Another way D’Agosta wants to ensure locals are not pushed out is by supporting a strong local economy. She wants to support small local business centers that help make neighborhoods more walkable. This will also require a stronger focus on infrastructure investment, which could lead to more or improved sidewalks or bike lanes in the district. And while she doesn’t think the district has a high violent crime rate, she wants to address what she called some “alarming trends” in crime by advocating for more community policing in the district by Denver police officers.
Scott Alan Durrah
Durrah currently works as COO of Simply Pure Colorado, which he said was the first dispensary licensed to African-Americans in the city. He came to Denver in 2006 and since arriving, he said he’s created 150 job opportunities in the five business he’s founded in the district.
Durrah believes his past work experience makes him the best candidate in the district. He’s created a four-year plan for the district addressing concerns like housing, zoning and land use, transportation and job training.
“I think it’s very critical to understand in this district what has not worked in the past,” Durrah said in an interview this week. “We need to step away from that and look at new ideas for the future.”
In his plan, Durrah said he wants to make sure everyone who rents in the district has a clear path to homeownership. He wants to work with developers toward more responsible development he said will include local voices. To do this, he wants more partnerships between local community groups to ensure “everyone gets a seat on the table,” and will work to expand vocational training programs for high school students. He would like to partner with businesses to offer job training and job opportunities for students as an alternative to a four-year college.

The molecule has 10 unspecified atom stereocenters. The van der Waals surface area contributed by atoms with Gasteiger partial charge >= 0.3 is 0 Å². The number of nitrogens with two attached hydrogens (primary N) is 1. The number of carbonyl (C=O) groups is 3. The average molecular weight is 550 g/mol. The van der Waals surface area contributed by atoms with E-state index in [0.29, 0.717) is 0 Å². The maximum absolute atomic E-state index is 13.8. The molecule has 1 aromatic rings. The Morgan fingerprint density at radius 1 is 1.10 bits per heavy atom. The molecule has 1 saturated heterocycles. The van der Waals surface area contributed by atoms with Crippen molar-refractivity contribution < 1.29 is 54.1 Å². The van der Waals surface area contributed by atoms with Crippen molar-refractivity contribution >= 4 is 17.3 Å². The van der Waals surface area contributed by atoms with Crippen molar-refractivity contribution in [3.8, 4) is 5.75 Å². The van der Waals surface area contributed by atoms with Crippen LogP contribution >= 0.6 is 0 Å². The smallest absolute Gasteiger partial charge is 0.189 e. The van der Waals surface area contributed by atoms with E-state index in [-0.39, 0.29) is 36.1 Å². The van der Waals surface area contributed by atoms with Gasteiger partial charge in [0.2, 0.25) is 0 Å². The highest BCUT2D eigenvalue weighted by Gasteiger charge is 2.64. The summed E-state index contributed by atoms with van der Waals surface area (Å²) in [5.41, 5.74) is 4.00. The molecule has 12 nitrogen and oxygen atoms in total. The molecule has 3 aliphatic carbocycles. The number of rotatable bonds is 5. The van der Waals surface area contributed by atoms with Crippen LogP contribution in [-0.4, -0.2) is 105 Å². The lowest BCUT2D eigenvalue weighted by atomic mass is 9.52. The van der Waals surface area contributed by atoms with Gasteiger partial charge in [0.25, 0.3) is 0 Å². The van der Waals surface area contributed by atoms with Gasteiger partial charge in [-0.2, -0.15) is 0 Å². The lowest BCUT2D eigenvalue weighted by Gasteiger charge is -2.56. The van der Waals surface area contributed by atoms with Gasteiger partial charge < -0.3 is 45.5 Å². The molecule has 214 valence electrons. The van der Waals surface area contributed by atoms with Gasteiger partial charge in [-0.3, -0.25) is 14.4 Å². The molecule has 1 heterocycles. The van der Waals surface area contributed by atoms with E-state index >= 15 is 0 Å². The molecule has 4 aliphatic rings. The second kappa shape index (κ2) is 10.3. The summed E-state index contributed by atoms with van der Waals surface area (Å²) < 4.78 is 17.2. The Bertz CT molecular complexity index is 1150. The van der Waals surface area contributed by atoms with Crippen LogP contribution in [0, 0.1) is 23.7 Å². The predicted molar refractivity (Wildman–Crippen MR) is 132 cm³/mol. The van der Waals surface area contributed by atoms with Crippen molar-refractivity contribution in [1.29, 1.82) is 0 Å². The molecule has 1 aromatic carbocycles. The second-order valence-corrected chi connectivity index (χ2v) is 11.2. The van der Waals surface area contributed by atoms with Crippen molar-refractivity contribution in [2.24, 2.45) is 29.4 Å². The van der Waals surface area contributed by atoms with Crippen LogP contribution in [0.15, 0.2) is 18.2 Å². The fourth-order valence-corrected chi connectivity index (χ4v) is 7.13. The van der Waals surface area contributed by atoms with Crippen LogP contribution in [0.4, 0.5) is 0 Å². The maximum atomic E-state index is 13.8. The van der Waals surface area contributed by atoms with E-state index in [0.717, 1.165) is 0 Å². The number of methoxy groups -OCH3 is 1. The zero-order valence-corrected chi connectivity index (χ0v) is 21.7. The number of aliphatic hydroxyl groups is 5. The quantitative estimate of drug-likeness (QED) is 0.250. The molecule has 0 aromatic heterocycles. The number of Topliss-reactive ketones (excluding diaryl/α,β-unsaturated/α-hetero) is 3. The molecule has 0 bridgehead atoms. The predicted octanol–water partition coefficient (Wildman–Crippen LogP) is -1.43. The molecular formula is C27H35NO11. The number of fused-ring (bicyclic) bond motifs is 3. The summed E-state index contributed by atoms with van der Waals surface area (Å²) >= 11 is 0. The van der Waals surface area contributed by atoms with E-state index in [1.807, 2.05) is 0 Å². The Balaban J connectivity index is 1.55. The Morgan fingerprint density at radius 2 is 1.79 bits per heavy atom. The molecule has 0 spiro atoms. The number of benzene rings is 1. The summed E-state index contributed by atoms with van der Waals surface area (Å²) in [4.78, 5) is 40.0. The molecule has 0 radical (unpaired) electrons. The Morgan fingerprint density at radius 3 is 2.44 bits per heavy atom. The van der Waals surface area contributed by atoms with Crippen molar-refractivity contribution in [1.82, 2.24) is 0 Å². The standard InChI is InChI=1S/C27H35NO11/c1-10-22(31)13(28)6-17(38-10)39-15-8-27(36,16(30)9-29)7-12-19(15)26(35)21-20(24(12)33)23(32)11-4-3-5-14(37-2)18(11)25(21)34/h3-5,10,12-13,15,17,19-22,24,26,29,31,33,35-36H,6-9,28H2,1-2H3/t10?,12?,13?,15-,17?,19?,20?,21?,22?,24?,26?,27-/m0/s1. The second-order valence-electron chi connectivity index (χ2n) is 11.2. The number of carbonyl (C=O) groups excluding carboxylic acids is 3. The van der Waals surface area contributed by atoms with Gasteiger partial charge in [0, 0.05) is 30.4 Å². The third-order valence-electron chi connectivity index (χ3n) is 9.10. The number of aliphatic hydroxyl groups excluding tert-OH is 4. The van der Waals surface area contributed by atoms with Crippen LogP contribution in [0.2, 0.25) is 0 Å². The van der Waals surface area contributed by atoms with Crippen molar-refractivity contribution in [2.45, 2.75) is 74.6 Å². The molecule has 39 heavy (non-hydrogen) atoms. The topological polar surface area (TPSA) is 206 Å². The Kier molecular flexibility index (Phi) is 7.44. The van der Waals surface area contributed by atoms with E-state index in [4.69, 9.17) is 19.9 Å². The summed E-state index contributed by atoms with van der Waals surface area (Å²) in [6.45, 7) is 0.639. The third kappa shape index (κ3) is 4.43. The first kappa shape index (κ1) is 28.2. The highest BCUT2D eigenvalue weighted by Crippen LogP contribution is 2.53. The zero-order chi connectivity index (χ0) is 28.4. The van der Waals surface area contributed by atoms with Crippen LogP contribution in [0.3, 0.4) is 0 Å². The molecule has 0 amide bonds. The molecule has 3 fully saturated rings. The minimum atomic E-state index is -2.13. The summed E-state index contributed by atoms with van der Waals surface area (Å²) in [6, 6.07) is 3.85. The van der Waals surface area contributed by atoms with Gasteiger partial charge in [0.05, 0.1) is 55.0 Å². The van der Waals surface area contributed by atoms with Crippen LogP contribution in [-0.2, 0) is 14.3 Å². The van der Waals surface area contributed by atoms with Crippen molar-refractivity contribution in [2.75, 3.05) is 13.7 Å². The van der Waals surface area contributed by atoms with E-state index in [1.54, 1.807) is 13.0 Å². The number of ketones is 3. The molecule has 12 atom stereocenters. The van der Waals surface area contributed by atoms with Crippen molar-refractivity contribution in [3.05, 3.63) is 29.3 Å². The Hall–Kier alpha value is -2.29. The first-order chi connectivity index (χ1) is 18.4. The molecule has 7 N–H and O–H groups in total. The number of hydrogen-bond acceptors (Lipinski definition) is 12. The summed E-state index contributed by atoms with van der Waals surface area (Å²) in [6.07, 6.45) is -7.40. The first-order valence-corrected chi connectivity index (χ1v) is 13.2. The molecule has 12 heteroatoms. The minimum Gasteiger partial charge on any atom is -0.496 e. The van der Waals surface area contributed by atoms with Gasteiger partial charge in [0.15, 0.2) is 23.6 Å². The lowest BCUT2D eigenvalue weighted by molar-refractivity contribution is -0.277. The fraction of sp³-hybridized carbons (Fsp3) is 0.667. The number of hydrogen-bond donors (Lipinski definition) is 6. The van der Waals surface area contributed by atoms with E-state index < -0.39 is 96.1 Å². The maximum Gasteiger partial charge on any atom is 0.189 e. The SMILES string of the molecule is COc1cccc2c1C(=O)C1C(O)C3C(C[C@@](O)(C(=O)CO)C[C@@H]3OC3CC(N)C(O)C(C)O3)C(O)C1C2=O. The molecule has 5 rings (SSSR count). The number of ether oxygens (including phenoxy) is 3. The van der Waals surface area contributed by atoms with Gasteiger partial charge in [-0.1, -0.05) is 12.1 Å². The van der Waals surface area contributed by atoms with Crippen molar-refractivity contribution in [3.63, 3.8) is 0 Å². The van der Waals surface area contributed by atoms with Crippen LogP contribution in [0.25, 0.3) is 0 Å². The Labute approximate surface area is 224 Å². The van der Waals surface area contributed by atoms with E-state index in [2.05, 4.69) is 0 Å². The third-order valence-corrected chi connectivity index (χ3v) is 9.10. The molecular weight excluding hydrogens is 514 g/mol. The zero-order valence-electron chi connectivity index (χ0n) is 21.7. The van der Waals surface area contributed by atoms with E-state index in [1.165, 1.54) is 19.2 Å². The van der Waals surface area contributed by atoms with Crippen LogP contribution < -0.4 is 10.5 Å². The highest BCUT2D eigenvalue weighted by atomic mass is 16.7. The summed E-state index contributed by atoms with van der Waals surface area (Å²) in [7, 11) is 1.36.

To support small businesses, Durrah will push for ensuring local businesses are a part of mixed-use developments with available retail space.
Kulkarni said he’s running for the soul of Denver. An IT employee who works from home, Kulkarni said he came to Colorado about six years ago. One of the things that attracted him was the city’s inclusiveness. But he’s seen the changes since then and doesn’t want Denver to become like San Francisco, where “a family that makes $120,000 qualifies for low-income housing.”
He will advocate for building more accessory dwelling units. He wants to make sure the middle class in Denver is supported and will push for developments that can repurpose existing structures into affordable rental units. He wants to make sure there are places for local teachers or firefighters to have a place to live. He’s hoping to help streamline the permit process.
“In the end, we need to build more. As people move here, we have to house them,” Kulkarni said. “If we don’t build more housing, the people who will suffer will be the middle-class and the working class. The upper class will be fine at the end of the day.”
That development will need to reflect the neighborhood it grows in. That means creating development that’s sensitive to what’s already there and fits well with the neighborhood’s current aesthetic.
Sabados is a consultant at Compass Strategy Group. He’s a renter, putting him in a group he said in an interview with Denverite last year needs a voice on the council. About half of city residents are renters.
“I think renters face a lot of different issues than homeowners,” Sabados said last year. “And sometimes it’s hard for well-intentioned people making policy to understand the challenges renters face if it’s not the same challenges that they’ve tried to go through themselves.”